The most significant change made by the DOL’s Final Rule is the increase in the minimum salary level (i.e., the “salary basis test”) for white collar workers—executive, administrative, and professional—under the FLSA from $455 per week ($23,660 per year) to $913 per week ($47,476 per year). As of December 1, 2016, an individual earning below that threshold will not meet the salary basis test of the white collar exemptions and will therefore lose his or her exempt status—becoming entitled to overtime pay. Importantly, employers will for the first time be able to use additional compensation that affected employees receive, such as bonuses and commissions, to satisfy up to ten percent of the minimum salary level, so long as the payments are paid on at least a quarterly basis. In addition to increasing the salary basis test for white collar workers, DOL also raised the minimum salary threshold for highly compensated employees, from $100,000 per year to $134,004 per year. The DOL also modified the FLSA regulations to account for automatic increases every three years, the first occurring on January 1, 2020.
While the DOL’s Final Rule does not become effective until December 1, 2016, employers should not hesitate to begin analyzing how it will impact employee classifications. HR professionals should engage central management to form a plan to achieve compliance. Early conversations among CEOs, CFOs, and HR managers will be critical, and a transition team with appropriate decision-making authority should be appointed to lead this process. Early conversations will beget several pragmatic questions, such as whether the employer will reduce hours to avoid overtime, whether hiring new workers will be necessary to make up for potential overtime, how to address employee morale, and how to educate employees affected by any changes the employer implements.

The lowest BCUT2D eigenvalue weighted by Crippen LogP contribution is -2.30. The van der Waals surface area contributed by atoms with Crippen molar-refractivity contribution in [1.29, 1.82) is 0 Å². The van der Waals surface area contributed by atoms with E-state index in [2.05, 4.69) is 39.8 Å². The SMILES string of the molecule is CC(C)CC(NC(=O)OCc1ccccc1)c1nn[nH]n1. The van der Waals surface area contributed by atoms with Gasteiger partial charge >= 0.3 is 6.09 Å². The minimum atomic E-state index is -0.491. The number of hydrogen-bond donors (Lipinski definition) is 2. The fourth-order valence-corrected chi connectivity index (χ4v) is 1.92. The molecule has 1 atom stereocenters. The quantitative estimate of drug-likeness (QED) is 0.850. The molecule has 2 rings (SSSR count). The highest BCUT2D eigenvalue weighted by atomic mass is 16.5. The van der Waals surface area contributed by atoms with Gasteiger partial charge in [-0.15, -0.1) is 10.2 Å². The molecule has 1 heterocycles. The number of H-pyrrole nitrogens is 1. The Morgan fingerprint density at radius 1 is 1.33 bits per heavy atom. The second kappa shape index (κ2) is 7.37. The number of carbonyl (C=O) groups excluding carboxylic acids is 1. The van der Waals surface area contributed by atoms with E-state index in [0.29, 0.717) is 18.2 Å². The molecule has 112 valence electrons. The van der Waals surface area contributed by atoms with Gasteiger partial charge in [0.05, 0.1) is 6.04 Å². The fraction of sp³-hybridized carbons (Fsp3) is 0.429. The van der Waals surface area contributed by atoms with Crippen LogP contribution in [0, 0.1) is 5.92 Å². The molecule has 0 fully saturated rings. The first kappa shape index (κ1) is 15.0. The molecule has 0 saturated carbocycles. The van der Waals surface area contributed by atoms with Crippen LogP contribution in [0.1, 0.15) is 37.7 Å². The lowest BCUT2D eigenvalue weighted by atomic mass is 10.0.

To begin addressing these issues, the first step an employer should take is to engage internal or external counsel to undertake a wage and hour audit to review wage and hour practices in preparation for systemic, employer-wide changes that comply with the new rules. Specifically, employers should determine how many employees make less than the minimum salary amount, how many employees are close to the minimum salary amount, whether employees near the $47,476 threshold should be afforded salary increases to maintain the exemption or whether they should be converted to non-exempt status. From a strategic perspective, wage and hour audits may disclose other misclassification issues, and employers should correct any misclassification at the same time all other changes under the Final Rule will be made.
From a budget perspective, the employer may consider reducing the non-exempt employee’s pay rate so that, with overtime compensation, the total compensation will be equivalent to the employee’s former salary. For instance, if an exempt employee normally works 50 hours per week and earns a weekly salary of $800 ($41,600 per year and $16.00 per hour), converting that employee to non-exempt without changing the compensation rate would result in the employee receiving a weekly amount of $880 ($45,760 per year) after being paid overtime for the ten overtime hours worked each week. However, if the employer reduces the employee’s hourly rate to $14.55 per hour, the employee’s total weekly compensation with overtime would be $800.25 ($41,613 per year). From a budget perspective, CEOs and CFOs may prefer this option. Employee morale, however, may suffer.